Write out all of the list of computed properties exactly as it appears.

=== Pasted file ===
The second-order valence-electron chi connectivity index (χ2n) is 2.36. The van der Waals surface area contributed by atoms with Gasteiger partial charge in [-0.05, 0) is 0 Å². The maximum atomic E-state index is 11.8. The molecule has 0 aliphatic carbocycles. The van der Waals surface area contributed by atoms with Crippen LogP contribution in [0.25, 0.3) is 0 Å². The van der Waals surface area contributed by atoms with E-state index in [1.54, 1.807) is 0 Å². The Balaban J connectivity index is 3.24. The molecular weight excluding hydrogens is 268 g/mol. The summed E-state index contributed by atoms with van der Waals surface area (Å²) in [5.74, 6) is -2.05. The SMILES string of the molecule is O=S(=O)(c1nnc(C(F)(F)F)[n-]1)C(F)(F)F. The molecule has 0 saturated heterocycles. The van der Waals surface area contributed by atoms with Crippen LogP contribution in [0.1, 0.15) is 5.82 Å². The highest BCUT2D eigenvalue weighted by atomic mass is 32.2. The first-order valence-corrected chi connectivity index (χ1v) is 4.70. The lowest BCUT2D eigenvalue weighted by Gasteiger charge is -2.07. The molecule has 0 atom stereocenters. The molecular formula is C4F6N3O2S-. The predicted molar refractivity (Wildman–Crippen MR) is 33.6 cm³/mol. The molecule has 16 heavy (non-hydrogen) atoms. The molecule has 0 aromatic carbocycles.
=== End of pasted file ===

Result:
The second-order valence-electron chi connectivity index (χ2n) is 2.36. The van der Waals surface area contributed by atoms with Gasteiger partial charge in [-0.05, 0) is 0 Å². The maximum atomic E-state index is 11.8. The molecule has 0 aliphatic carbocycles. The van der Waals surface area contributed by atoms with Crippen LogP contribution in [0.25, 0.3) is 0 Å². The van der Waals surface area contributed by atoms with E-state index in [1.54, 1.807) is 0 Å². The Balaban J connectivity index is 3.24. The molecular weight excluding hydrogens is 268 g/mol. The summed E-state index contributed by atoms with van der Waals surface area (Å²) in [5.74, 6) is -2.05. The SMILES string of the molecule is O=S(=O)(c1nnc(C(F)(F)F)[n-]1)C(F)(F)F. The molecule has 0 saturated heterocycles. The van der Waals surface area contributed by atoms with Crippen LogP contribution in [0.1, 0.15) is 5.82 Å². The highest BCUT2D eigenvalue weighted by atomic mass is 32.2. The first-order valence-corrected chi connectivity index (χ1v) is 4.70. The lowest BCUT2D eigenvalue weighted by Gasteiger charge is -2.07. The molecule has 0 atom stereocenters. The molecular formula is C4F6N3O2S-. The predicted molar refractivity (Wildman–Crippen MR) is 33.6 cm³/mol. The molecule has 16 heavy (non-hydrogen) atoms. The molecule has 0 aromatic carbocycles.